Fifty years after the inter-island ferry Wahine capsized in Wellington Harbour, New Zealanders braved appropriately dismal weather to remember the victims and pay tribute to the rescuers.
The Police launch Lady Elizabeth IV yesterday led a 32-strong flotilla of craft – two of which were involved in the rescues in 1968 - past the Wahine mast memorial in Wellington’s Frank Kitts Park, while Commissioner Mike Bush saluted from the shore.
Along the waterfront, survivors of the disaster and retired Police staff who played a part on the day were among guests of honour at a ceremony to remember victims and their families and pay tribute to the rescuers.
“I was honoured to take the salute from the flotilla and humbled to be there with survivors of the disaster, their family and friends - and so many of the rescuers, whose courage and efforts on the day are legendary,” says Commissioner Bush.
Speakers at the waterfront ceremony included Prime Minister Jacinda Ardern, Governor-General Dame Patsy Reddy, former Chief of the Defence Force Lieutenant General (retired) Rhys Jones, head of the Wahine 50 Charitable Trust, and survivors of the disaster.
Earlier in the day, Police staff joined around 500 people at a dawn commemoration at Eastbourne, on the rugged eastern side of the harbour where most of the 53 victims lost their lives.
Police also had a presence in the 'P.S. Are You Prepared’ display on Wellington Waterfront, where search and rescue organisations offered advice how best to prepare for disaster on land or sea.
On the morning of 10 April 1968 the TEV Wahine, pride of the Union Steamship company’s inter-island service, was driven on to Barrett Reef at the mouth of Wellington Harbour by the region’s worst storm on record.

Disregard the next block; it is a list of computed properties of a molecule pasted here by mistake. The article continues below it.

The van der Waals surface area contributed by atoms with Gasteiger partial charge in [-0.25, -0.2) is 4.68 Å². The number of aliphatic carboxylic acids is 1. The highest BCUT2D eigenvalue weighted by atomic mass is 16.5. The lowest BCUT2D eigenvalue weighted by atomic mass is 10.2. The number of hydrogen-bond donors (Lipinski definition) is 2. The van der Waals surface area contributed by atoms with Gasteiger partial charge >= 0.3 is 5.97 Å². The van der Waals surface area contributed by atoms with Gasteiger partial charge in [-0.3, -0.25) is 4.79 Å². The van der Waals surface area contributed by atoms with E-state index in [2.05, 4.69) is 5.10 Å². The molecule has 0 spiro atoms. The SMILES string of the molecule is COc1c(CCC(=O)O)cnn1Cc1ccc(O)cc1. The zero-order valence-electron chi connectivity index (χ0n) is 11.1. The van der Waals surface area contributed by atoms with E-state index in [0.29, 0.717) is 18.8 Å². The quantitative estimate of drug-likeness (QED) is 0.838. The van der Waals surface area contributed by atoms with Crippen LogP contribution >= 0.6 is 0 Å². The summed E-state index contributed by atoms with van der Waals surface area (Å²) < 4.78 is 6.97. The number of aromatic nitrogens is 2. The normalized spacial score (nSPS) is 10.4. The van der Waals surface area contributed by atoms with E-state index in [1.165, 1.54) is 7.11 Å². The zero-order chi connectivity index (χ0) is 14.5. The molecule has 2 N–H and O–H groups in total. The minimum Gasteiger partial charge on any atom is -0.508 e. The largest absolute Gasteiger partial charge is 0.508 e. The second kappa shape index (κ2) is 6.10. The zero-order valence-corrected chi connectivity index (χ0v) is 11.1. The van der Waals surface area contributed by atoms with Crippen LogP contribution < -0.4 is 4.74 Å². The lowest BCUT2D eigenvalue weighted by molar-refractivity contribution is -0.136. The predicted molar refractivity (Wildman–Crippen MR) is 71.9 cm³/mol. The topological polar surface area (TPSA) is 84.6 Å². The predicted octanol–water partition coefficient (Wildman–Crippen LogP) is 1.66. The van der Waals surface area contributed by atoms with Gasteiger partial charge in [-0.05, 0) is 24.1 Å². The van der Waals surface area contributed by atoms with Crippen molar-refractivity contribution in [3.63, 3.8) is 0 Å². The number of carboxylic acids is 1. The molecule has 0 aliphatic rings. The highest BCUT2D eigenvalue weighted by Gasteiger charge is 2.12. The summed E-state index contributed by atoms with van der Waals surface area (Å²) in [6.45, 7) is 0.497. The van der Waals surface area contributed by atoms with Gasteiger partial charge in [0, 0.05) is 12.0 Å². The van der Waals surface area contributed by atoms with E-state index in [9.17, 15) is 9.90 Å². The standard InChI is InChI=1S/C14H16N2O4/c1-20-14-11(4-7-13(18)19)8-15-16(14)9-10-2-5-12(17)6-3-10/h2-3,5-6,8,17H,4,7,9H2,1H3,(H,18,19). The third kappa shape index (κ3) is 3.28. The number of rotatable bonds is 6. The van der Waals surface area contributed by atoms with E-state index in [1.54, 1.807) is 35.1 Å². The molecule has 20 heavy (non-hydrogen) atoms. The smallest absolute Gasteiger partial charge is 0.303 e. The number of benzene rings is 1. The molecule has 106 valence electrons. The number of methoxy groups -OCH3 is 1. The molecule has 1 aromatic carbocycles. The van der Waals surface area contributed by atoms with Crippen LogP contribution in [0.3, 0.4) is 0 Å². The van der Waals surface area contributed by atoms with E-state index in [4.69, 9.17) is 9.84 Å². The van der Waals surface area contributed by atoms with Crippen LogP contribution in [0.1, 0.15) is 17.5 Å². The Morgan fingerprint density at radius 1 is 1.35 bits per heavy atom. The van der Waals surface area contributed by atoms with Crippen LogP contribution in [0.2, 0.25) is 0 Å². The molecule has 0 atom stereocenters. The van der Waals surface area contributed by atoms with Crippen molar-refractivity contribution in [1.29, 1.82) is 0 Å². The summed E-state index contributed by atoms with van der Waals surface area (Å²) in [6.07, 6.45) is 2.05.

Hours later the ferry capsized and 51 of the 734 people aboard died after abandoning ship, with two more dying later from injuries received.
Yesterday’s flotilla included mighty tugs, pilot vessels and ‘official’ rescue craft - today’s successors to the vessels at the centre of the struggle to first save the Wahine, then rescue its passengers and crew.
There were craft from Wellington International Airport, honouring the airport inflatables sent on the 1968 rescue mission; and Coastguard Wellington, an organisation which - like Life Flight - came into being as a result of the disaster.
Alongside them were fishing boats, pleasure craft and other vessels representing the craft which braved the mountainous seas in 1968 and pulled dozens of people to safety.
As the Lady Liz passed the Wahine mast at the head of the flotilla, Maritime Unit O/C Senior Sergeant Tex Houston saluted from the bridge, with Maritime Unit crew and Wellington District Search and Rescue staff at attention, lining the railing.
A Police RHIB followed, then the rest of the commemorative fleet, from the scarlet CentrePort tugs – including the Taphui, whose 1960s namesake tug tried to take the drifting Wahine in tow – to small Surf Life Saving inflatables.
Boat crews scattered petals in the water in memory of the 53 victims before the vessels dispersed.
The stormy weather played a major part yesterday, with driving rain and a bitter southerly forcing organisers to move the Eastbourne and Wellington Waterfront ceremonies indoors.
The conditions gave just a hint of the weather which brought calamity 50 years ago – and when today's inter-island ferries emerged from the harbour's gloom, it just added to the atmosphere.